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90s Slang You Should Know


[hair-uh m-skair-uh m, har-uh m-skar-uh m] /ˈhɛər əmˈskɛər əm, ˈhær əmˈskær əm/
reckless; rash; irresponsible:
He had a harum-scarum youth.
disorganized; uncontrolled.
recklessly; wildly:
He ran harum-scarum all over the place.
a reckless person.
reckless or unpredictable behavior or action.
Origin of harum-scarum
1665-75; earlier harum-starum rhyming compound based on obsolete hare to harass + stare
Related forms
harum-scarumness, noun
1, 2. erratic, impulsive, impetuous; giddy, scatterbrained. Unabridged
Based on the Random House Dictionary, © Random House, Inc. 2017.
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Examples from the Web for harum-scarum
Historical Examples
  • As far as I can see it is only the wild plan of a harum-scarum young man.

    The White Mice Richard Harding Davis
  • Altogether, it was the noisiest, dustiest, most harum-scarum race that can be imagined!

    When Life Was Young C. A. Stephens
  • And what if I don't hold with investing any of uncle's money in this harum-scarum idea of yours?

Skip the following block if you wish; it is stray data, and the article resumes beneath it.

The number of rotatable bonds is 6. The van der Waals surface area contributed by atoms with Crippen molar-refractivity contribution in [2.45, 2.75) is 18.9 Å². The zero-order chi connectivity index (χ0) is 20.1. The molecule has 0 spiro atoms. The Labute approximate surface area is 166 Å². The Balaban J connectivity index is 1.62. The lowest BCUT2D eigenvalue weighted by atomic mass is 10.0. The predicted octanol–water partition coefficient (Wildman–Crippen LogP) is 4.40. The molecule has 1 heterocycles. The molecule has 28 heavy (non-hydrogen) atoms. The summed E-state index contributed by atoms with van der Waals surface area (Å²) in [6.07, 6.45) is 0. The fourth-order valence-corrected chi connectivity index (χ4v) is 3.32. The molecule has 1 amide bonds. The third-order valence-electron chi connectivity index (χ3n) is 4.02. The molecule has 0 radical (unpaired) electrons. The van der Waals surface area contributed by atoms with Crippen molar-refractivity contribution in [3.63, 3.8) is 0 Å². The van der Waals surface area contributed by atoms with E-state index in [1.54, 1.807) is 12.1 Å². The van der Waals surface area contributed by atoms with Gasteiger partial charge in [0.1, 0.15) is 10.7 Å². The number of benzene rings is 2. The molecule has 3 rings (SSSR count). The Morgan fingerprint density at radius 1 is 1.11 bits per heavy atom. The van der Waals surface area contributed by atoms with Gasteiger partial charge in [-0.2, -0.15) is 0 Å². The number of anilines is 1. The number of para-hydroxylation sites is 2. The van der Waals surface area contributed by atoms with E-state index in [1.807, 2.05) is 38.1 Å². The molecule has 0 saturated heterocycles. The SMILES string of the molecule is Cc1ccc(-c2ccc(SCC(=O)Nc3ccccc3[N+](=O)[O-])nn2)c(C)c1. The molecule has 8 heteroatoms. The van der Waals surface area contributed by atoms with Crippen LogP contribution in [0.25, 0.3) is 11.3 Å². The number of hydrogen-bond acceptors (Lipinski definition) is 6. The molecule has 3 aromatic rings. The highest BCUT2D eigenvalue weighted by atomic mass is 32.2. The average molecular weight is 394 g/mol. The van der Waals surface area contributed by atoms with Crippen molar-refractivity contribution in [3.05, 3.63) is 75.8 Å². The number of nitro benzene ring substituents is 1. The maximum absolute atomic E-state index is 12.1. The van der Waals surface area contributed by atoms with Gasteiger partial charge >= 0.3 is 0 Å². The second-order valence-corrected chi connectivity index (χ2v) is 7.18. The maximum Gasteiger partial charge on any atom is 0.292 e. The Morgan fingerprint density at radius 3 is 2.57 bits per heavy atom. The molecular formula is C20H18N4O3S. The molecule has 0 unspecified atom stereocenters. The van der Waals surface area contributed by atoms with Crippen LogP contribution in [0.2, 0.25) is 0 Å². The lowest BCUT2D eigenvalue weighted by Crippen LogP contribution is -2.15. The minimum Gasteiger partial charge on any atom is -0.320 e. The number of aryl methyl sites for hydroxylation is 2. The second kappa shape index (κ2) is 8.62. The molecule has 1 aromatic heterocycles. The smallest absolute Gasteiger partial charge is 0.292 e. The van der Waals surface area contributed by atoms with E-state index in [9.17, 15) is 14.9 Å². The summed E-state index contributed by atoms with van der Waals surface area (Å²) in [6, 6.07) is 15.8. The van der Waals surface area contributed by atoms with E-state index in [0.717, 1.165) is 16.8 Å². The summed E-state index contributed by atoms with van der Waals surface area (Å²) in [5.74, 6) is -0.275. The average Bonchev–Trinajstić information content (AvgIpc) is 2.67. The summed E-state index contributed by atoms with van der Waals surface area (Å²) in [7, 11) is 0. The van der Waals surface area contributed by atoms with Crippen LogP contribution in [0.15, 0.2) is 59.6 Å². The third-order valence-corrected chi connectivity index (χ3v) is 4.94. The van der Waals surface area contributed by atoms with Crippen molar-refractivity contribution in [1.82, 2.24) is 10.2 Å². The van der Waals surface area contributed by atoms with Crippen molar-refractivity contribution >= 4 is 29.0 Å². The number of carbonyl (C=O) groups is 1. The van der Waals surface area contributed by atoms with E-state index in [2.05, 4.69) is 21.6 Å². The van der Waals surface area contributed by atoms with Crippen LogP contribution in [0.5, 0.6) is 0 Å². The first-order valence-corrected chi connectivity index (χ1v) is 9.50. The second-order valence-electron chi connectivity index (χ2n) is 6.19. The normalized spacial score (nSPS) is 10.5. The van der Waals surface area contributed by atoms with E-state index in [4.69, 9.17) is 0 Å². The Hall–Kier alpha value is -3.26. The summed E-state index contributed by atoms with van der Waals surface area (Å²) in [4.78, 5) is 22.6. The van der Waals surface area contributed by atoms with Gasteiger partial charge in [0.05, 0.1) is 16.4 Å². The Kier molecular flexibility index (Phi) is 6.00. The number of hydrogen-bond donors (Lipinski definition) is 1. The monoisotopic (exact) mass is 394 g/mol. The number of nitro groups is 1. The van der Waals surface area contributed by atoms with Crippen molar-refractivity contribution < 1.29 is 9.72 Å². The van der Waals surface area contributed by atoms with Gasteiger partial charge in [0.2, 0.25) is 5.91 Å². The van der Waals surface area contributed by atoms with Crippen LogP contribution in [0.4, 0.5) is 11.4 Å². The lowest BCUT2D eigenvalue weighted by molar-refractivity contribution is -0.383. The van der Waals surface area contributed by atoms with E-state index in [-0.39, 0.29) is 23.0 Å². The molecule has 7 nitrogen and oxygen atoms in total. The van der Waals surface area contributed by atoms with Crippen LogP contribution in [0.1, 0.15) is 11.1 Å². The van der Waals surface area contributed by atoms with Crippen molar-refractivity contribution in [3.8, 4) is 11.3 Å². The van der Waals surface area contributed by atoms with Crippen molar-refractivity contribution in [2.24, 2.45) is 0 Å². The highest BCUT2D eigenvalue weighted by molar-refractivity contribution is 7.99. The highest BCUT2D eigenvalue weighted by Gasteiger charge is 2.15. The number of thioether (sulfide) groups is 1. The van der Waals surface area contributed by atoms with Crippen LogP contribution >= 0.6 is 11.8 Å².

Miss Million's Maid Bertha Ruck
  • Now, what sort of harum-scarum trick have you got up your sleeve, Jack?

  • harum-scarum, wild, dissipated, reckless; four horses driven in a line.

    The Slang Dictionary John Camden Hotten
  • A harum-scarum fellow, and pretending to a great scorn for all the girls.

    A Set of Six Joseph Conrad
  • He was far too harum-scarum for flights of fancy or for patient investigation.

    The Great Airship. F. S. Brereton
  • And of how they looked & the harum-scarum things they did & said.

  • I'm the last man to be hard on mischief; heaven knows I was a harum-scarum in my time.

    A Pilgrim Maid Marion Ames Taggart
  • She's such a wild, harum-scarum thing, and she does love to tease.

    Miss Pat at School Pemberton Ginther
British Dictionary definitions for harum-scarum


adjective, adverb
in a reckless way or of a reckless nature
a person who is impetuous or rash
Word Origin
C17: perhaps from hare (in obsolete sense: harass) + scare, variant of stare1; compare helter-skelter
Collins English Dictionary - Complete & Unabridged 2012 Digital Edition
© William Collins Sons & Co. Ltd. 1979, 1986 © HarperCollins
Publishers 1998, 2000, 2003, 2005, 2006, 2007, 2009, 2012
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Word Origin and History for harum-scarum

1670s (adv.), probably a compound of obsolete hare (v.) "harry" + scare (v.), with 'um as a reduced form of them. As an adjective from 1751; as a noun from 1784.

Online Etymology Dictionary, © 2010 Douglas Harper
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